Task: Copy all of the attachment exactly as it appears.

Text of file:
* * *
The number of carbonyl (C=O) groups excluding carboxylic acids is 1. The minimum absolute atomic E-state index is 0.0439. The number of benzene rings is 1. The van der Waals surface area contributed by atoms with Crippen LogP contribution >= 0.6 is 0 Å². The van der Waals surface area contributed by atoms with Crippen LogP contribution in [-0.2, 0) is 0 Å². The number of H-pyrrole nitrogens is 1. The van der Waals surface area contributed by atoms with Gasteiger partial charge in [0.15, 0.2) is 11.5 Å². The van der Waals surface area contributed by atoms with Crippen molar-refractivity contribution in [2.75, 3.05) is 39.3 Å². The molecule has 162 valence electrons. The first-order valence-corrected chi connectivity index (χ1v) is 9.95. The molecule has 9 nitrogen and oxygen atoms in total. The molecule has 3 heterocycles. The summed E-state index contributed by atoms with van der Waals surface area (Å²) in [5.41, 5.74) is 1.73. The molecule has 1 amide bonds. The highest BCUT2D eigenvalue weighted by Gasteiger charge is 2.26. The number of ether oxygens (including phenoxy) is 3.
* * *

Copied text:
The number of carbonyl (C=O) groups excluding carboxylic acids is 1. The minimum absolute atomic E-state index is 0.0439. The number of benzene rings is 1. The van der Waals surface area contributed by atoms with Crippen LogP contribution >= 0.6 is 0 Å². The van der Waals surface area contributed by atoms with Crippen LogP contribution in [-0.2, 0) is 0 Å². The number of H-pyrrole nitrogens is 1. The van der Waals surface area contributed by atoms with Gasteiger partial charge in [0.15, 0.2) is 11.5 Å². The van der Waals surface area contributed by atoms with Crippen molar-refractivity contribution in [2.75, 3.05) is 39.3 Å². The molecule has 162 valence electrons. The first-order valence-corrected chi connectivity index (χ1v) is 9.95. The molecule has 9 nitrogen and oxygen atoms in total. The molecule has 3 heterocycles. The summed E-state index contributed by atoms with van der Waals surface area (Å²) in [5.41, 5.74) is 1.73. The molecule has 1 amide bonds. The highest BCUT2D eigenvalue weighted by Gasteiger charge is 2.26. The number of ether oxygens (including phenoxy) is 3.